Cyproterone acetate (CPA)

Cyproterone acetate was first used to treat excessive hair growth back in 1965. Since then it has become a very popular oral anti-androgen in various parts of Europe, Canada, and South America. Flutamide has a slightly superior ability to reduce hirsutism as compared to CPA, but CPA is significantly cheaper than Flutamide. Some dermatologists suggest that the removal effects of CPA are superior to Spironolactone.

Several different treatment approaches are used with CPA. For example, 50-100 mg per day of CPA taken orally on days 1-10 of the menstrual cycle along with a triphasic oral contraceptive, is a popular treatment regime with some dermatologists. Dosages of 100 mg CPA per day are recommended for people with ovarian tumours or for sex offenders. Several studies have compared different CPA dosage rates (100 mg to 2 mg) and have reported that there are no significant difference in the effectiveness of impeding hair growth, but low dosages have the benefit that they reduce the risk of side effects. Some dermatologists suggest a high dose of CPA initially and then drop the dosage for long term use.

Low dose treatments include: oral ingestion of 2 mg CPA plus Estradiol on days 5-25 of the menstrual cycle, or just 1 mg of CPA on days 12 to 21 of the menstrual cycle plus Estradiol for 21 days. Dermatologists will recommend various protocols for treating hair growth, using different doses or different times of treatment during the monthly cycle. There is no clear advantage of one protocol over another; the personal preference of the dermatologist seems to be the greatest factor in deciding CPA dose levels and timings.

The most common method of hair treatment with CPA is in combination with Estradiol in tablets called Diane (Diane 35) or Dianette (Diane 50). Both are marketed for treating acne in women, but have been utilised for treating other androgen based conditions such as hirsutism. Both Diane and Dianette contain 2mg of CPA but Dianette contains more Estradiol. The Dianette tablets, having more Estradiol, increases the sex hormone binding globulin (SHBG) levels in the blood. The increase in SHBG has a positive benefit as it decrease the production of Dihydrotestosterone (DHT) - the chemical that stimulates hair growth. However, a high dosage of Estradiol is potentially toxic and some women are unable to tolerate the stronger Dianette medication.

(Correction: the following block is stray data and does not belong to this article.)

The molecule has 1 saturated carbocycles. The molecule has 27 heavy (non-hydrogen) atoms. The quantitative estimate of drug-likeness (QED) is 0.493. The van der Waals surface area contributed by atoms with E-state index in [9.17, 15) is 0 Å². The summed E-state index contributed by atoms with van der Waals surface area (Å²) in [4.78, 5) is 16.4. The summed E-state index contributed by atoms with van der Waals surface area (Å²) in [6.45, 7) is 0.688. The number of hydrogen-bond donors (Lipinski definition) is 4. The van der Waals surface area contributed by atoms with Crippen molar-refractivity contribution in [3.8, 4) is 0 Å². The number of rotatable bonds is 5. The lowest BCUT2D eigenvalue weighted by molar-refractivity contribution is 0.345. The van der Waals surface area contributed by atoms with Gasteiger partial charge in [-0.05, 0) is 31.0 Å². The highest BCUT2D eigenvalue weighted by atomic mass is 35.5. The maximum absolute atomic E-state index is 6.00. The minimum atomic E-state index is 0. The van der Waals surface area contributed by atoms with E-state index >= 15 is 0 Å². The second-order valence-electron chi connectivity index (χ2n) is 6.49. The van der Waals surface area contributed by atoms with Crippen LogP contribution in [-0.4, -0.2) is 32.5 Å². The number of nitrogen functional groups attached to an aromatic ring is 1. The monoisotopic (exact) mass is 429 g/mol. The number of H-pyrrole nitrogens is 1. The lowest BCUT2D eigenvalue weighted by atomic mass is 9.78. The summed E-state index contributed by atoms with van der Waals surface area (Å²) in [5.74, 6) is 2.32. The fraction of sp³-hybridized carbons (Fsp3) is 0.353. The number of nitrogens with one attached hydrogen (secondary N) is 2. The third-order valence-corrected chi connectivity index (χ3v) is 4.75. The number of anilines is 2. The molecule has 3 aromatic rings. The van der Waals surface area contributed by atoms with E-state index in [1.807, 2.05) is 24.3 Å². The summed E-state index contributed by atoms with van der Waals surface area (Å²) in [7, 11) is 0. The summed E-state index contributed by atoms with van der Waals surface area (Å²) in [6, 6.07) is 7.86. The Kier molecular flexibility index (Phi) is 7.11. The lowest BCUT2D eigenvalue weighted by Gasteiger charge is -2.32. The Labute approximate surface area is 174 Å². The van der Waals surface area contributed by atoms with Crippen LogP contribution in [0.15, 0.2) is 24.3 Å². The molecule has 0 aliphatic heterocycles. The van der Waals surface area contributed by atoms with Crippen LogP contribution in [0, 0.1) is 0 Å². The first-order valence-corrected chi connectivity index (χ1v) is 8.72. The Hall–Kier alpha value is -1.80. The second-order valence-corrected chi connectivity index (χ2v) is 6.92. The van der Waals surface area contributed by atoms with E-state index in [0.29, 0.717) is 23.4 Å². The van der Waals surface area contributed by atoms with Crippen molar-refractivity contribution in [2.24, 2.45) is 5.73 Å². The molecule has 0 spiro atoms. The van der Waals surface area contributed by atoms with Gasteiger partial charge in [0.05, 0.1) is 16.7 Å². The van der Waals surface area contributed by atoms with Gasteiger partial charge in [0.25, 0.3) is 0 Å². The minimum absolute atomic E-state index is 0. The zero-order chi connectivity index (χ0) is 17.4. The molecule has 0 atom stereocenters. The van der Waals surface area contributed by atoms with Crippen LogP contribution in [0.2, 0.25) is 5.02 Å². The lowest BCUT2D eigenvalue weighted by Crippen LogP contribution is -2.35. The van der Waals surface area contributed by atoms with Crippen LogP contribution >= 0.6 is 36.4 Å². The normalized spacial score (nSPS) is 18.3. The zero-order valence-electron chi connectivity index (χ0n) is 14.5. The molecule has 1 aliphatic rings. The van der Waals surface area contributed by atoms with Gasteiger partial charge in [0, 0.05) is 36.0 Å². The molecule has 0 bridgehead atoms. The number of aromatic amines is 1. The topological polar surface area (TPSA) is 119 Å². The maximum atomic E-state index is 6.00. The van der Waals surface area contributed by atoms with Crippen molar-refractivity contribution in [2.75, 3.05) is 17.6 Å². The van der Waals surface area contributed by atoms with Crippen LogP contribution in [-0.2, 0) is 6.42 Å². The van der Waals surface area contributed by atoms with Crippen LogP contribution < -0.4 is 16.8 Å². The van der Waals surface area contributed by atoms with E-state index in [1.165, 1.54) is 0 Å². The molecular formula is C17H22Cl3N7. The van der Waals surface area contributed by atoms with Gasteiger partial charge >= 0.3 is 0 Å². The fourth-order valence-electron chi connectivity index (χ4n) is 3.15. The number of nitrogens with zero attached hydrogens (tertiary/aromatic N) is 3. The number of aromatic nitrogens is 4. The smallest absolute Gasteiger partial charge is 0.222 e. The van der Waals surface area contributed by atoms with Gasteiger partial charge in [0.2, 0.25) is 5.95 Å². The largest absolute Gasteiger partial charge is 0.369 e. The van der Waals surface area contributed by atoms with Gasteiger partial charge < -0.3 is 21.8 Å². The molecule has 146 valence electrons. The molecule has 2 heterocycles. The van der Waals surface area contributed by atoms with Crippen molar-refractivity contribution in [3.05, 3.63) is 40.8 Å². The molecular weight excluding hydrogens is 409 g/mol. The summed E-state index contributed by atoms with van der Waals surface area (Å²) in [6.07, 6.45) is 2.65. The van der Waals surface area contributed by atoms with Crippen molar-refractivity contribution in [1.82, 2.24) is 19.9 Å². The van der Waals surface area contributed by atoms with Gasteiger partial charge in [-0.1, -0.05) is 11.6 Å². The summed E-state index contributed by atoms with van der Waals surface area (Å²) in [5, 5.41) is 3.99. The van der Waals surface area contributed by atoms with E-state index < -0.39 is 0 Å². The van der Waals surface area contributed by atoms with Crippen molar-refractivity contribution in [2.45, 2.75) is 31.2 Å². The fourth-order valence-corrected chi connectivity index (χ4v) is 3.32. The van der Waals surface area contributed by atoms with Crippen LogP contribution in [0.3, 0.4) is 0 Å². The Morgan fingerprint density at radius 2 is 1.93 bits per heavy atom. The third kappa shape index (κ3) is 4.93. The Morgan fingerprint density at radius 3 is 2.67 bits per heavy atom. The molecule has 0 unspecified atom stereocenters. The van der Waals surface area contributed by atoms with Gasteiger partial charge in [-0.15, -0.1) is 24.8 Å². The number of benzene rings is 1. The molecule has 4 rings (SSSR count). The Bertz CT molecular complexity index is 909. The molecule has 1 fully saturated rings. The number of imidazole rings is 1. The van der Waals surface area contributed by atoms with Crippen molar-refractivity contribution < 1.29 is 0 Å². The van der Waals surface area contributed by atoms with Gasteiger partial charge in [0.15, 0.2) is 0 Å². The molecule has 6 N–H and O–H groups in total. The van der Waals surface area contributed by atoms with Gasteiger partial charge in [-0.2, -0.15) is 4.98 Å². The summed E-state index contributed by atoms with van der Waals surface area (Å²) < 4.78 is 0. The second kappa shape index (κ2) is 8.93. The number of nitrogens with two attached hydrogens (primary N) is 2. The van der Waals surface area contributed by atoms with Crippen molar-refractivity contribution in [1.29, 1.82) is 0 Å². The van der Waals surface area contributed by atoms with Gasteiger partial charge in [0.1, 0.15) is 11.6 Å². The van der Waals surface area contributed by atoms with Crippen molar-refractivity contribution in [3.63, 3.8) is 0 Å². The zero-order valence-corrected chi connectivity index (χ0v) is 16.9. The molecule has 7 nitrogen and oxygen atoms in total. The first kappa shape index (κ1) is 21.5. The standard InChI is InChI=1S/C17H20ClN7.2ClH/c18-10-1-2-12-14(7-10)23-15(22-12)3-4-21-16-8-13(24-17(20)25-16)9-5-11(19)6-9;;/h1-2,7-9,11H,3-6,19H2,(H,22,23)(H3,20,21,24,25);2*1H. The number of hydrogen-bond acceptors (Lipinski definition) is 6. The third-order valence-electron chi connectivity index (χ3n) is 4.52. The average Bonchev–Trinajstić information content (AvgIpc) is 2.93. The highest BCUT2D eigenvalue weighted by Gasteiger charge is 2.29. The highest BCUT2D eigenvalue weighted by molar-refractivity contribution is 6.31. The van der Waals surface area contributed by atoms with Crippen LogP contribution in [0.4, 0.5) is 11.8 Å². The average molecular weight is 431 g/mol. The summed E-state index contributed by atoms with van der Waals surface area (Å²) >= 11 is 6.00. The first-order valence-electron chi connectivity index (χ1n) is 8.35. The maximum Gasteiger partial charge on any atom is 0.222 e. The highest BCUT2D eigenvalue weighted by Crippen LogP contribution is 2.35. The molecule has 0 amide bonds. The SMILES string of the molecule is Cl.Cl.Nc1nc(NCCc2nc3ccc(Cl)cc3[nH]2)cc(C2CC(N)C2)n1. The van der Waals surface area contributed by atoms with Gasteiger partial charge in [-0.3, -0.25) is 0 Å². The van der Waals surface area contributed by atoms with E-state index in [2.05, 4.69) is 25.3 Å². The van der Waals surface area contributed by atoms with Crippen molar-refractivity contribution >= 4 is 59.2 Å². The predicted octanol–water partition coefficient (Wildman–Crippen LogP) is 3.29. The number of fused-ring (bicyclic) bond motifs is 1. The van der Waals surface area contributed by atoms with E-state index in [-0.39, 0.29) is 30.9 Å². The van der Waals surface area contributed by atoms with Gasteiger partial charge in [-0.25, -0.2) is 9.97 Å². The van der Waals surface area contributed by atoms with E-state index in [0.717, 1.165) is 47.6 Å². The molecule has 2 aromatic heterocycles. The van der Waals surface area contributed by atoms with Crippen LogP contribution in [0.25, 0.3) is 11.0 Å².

Not all countries sell CPA (it is not available in the US) and some only sell certain formulations. However, CPA in all its various forms is available from the German based Schering AG pharmaceutical company. As with all anti-androgen oral medication methods, serious side effects will develop in a male embryo of a pregnant user. Consequently, Dermatologists recommend contraception with cyclical Estrogen supplements when using CPA.


Ketoconazole is one of the newer hair removal treatments and is a particularly potent anti-androgen drug. Since 1985 there have been various studies that suggest Ketoconazole could be used to treat hirsutism. Ketoconazole works by stopping the production of hormones by the ovaries and the adrenal glands.

As with most other anti-androgen drugs, there are several different research reports that claim a reduction in hair growth with different drug use regimes. These regimes vary the amount of Ketoconazole from 200 to 400mg a day.

Some dermatologists believe the risk of side effects from using Ketoconazole meds is greater than with other anti-androgen drugs due to its potency. Dermatologists are particularly concerned with the risk of hepatotoxicity when using Ketoconazole as with CPA. Most dermatologists only use Ketoconazole when the hair growth is particularly pronounced, and even then only prescribe the drug for a brief period of time before switching to other anti-androgen drugs.

Gonadotrophin releasing hormone (GnRH) agonists

There are many different types of GnRH agonists but the most commonly used are Leuprolide Acetate, Buserelin and Decapeptyl medications. GnRH agonists are drugs that reduce ovarian steroid production and some studies show that GnRH agonists could also be very effective for treating hirsutism where ovarian hyperandrogenism (too much androgen production by the ovaries) is the main problem. However, the effect of GnRH agonists is on ovarian production so they are not very effective if the route cause of the hair groth is over-activity of the adrenal glands.

Some studies suggest that using a combination of GnRH agonists with another anti-androgen drug prolongs remission of hair growth. GnRH agonists have to be taken along with hormone replacement therapy as the GnRH agonist shuts down virtually all ovarian hormone production, including the production of hormones that are still required. GnRH agonists drugs are still quite expensive compared to Cyproterone Acetate or Spironolactone.